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How should I rewire a miswired 3-way switch?

I just moved into a house and am trying to figure out all the switches. I have now determined there are two switches at opposite ends of a hallway that turn on/off the hall lights, so I'm guessing it's a 3-way switch. However, they don't work quite as expected. Which ever light switch I use to turn off is the only one I can use to turn on the light. Once the light is on, either switch can be used to turn it off. Is this something simple to fix? Will it cost a lot of money?

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marked as duplicate by Steven, bib, Niall C., Chris Cudmore, ChrisF Sep 20 '12 at 9:24

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You'd need to open the switch and inspect the wiring. If you're comfortable around electricity and know the proper safety procedures, then do this and send us photos of the wiring going to each switch (upload to imgur.com and send a link). –  BMitch Sep 18 '12 at 21:44
If you turn the lights off at one switch, then flip the other switch, then go back to the first switch and flip it again, do the lights turn on? If not, then you might have 2-way switches instead of 3-way. –  Niall C. Sep 18 '12 at 21:47
sorry to bother you guys, I think this is the answer to my question... at first I couldn't find an answer on the site. diy.stackexchange.com/questions/8240/… not sure if i should delete my question now, but thanks for your help! –  helen Sep 18 '12 at 21:58
@helen This Blog entry might help you understand the differences between 2- and 3-way switches. –  Tester101 Sep 19 '12 at 10:47
@helen The only way to wire the switches to get the behaivor you describe is to connect a traveller wire to the common terminal of both switches. If you follow the instructions in the link you found, you will get this issue easily corrected. –  bcworkz Sep 19 '12 at 21:29
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2 Answers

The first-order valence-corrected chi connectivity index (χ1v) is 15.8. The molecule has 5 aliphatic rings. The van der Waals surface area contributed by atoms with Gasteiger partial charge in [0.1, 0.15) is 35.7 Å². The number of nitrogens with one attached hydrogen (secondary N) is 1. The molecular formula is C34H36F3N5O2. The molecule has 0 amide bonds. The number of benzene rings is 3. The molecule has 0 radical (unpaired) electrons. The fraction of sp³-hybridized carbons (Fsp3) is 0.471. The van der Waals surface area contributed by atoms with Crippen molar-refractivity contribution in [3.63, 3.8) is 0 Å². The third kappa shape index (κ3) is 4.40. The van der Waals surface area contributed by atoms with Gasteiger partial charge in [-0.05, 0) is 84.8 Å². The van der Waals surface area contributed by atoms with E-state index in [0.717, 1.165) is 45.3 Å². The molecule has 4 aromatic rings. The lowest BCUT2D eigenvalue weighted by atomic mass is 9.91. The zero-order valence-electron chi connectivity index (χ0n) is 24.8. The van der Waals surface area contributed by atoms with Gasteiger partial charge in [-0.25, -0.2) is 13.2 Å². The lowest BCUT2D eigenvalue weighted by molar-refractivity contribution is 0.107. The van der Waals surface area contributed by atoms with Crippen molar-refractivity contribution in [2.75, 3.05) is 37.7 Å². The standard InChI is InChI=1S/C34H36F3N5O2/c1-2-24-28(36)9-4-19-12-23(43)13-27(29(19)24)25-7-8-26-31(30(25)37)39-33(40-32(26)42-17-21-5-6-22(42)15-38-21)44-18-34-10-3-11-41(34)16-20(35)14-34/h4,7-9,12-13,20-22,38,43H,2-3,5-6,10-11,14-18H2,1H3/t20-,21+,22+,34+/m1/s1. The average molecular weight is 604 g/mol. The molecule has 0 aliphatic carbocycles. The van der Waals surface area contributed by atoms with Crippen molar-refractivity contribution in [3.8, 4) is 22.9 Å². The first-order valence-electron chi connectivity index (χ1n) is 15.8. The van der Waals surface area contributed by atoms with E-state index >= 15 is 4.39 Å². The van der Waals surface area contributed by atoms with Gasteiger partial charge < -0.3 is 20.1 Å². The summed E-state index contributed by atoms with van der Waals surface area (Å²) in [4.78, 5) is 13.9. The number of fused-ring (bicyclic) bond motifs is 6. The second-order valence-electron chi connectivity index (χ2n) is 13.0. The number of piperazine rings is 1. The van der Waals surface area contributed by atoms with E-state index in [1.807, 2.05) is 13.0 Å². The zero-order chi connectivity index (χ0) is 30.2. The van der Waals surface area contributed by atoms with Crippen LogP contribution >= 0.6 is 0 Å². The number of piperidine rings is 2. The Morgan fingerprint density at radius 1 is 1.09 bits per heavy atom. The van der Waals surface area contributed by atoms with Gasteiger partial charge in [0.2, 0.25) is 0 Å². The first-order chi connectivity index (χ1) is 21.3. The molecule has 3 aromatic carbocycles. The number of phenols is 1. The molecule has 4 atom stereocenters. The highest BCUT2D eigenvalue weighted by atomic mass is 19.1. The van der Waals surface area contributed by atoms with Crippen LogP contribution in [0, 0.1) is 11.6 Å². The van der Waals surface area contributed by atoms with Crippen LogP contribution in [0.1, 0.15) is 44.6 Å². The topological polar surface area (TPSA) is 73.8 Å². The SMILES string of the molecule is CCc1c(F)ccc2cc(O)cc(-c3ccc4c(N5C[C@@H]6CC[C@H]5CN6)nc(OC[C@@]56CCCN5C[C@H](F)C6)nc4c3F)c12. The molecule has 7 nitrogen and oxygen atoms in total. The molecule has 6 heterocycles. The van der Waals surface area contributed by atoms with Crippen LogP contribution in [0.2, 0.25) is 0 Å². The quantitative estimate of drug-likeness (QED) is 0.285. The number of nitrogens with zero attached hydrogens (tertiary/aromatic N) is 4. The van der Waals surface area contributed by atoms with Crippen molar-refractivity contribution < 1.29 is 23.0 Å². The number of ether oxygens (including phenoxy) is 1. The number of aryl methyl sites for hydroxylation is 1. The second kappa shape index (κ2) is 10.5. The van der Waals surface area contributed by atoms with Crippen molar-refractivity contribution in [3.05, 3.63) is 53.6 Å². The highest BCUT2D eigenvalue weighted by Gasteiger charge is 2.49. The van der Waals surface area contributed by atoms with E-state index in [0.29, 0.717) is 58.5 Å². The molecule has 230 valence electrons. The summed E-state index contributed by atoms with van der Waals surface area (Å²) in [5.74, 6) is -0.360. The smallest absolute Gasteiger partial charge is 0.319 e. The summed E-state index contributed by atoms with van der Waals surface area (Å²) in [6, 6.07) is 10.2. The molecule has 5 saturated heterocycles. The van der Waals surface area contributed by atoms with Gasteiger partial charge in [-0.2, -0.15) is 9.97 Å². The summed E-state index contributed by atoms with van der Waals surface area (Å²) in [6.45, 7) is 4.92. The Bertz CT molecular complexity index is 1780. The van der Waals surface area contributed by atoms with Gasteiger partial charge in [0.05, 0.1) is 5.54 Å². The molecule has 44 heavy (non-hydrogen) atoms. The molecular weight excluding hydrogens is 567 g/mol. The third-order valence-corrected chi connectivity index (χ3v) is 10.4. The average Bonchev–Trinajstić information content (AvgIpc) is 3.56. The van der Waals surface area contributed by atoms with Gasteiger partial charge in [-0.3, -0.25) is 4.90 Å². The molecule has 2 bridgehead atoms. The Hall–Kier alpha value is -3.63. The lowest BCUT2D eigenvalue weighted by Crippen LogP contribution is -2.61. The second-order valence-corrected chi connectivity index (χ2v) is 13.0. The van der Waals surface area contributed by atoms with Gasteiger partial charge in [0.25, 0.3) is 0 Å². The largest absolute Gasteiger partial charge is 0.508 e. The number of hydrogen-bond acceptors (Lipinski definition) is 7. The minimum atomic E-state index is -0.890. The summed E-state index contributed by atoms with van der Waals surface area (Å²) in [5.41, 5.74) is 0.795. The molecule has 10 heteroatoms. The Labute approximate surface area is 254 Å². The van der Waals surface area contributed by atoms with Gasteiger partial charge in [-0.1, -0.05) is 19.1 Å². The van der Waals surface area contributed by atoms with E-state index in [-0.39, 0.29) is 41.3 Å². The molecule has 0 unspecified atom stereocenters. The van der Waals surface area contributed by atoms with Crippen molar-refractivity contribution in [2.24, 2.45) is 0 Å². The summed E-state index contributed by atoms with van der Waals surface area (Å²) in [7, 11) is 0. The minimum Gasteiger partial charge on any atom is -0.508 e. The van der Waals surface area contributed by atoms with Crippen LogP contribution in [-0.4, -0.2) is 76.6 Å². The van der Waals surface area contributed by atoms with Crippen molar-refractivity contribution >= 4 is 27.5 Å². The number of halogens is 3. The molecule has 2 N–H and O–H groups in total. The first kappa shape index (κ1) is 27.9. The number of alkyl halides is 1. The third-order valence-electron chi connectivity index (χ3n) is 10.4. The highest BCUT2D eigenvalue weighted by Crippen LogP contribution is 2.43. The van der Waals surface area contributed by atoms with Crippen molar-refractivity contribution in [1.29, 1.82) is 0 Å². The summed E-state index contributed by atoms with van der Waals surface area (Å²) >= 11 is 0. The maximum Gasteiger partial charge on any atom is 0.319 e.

Take a look inside

If you look at an image of how the switches work internally, it makes it a bit easier to understand what's going on.

2 3-way switches

This Blog post contains images of the various states of different types of switch combinations, which might help you understand what's going on in the circuit.

The Truth behind the logic

A properly functioning set of 3-way switches, should function like an XNOR gate (or XOR gate depending on how it's hooked up).


If both switches are in position 1 or 0, the light is on. If the switches are in opposing positions, the circuit is open and the light is off.


If both switches are in position 1 or 0, the light is off. If the switches are in opposing positions, the circuit is closed and the light is on.

The first step in troubleshooting multi-way switches, is to set up a truth table. With 3-way switches, the table should look something like one of these.

XNOR Truth Tableenter image description here

The best way to do this is to designate one switch as A and one as B, then say up is 1 and down is 0. Then follow the input values in the table, and log the output. For the output, 1 means the light is on, and 0 means the light is off.

  • Start with both switches in the down position, and log the result.
  • Move switch B to the up position. Log the result.
  • Move switch B back to the down position, and flip switch A to the up position. Log the result.
  • Flip switch B back to the up position, and log the result.

Now that we can clearly see what is happening with the switches, we can start to diagnose the problem.

What are all these screws?

When installing 3-way switches, you'll notice there are 4 screw terminals.

  1. Black(Common)
  2. Brass(Traveler)
  3. Brass(Traveler)
  4. Green (Ground)


The bare (ground) wire in the circuit should be attached to the green (ground) screw.


The travelers are interconnected between the two switches, so it doesn't really matter which traveler is connected to which brass screw. Though it's common practice to be consistent, so if the red wire is connected to the left screw at switch 1, it should be connected to the left screw at switch 2 as well.


Finally, the common screw is used to connect either to the incoming power or the fixture, depending on which switch you're working on. For example. Power (from the breaker) might enter at switch 1, so we'll connect the black (hot) wire from the incoming cable to the common screw on switch 1. In this case, the common screw on switch 2 will connect to the switched wire to the fixture.

Neutrals and grounds

All the neutrals should be tied together, and all the grounds should be connected to all other grounds.

If you are not comfortable working with electricity, never hesitate to contact an Electrician.

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thanks Tester101 for the thorough explanation and all for the responses! –  helen Sep 20 '12 at 7:36
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with 3-ways you have 2 switched lines running between the switches (with exactly one being hot at all times)

as it is it seems that the switches are just single-poles put in series (both needing to be on before the light turns on)

chances are that one of those lines is disconnected/got severed

it can also be that you simply don't have 3-way switches installed or the second switched line is not there (which you'll need to run along side the other switched line)

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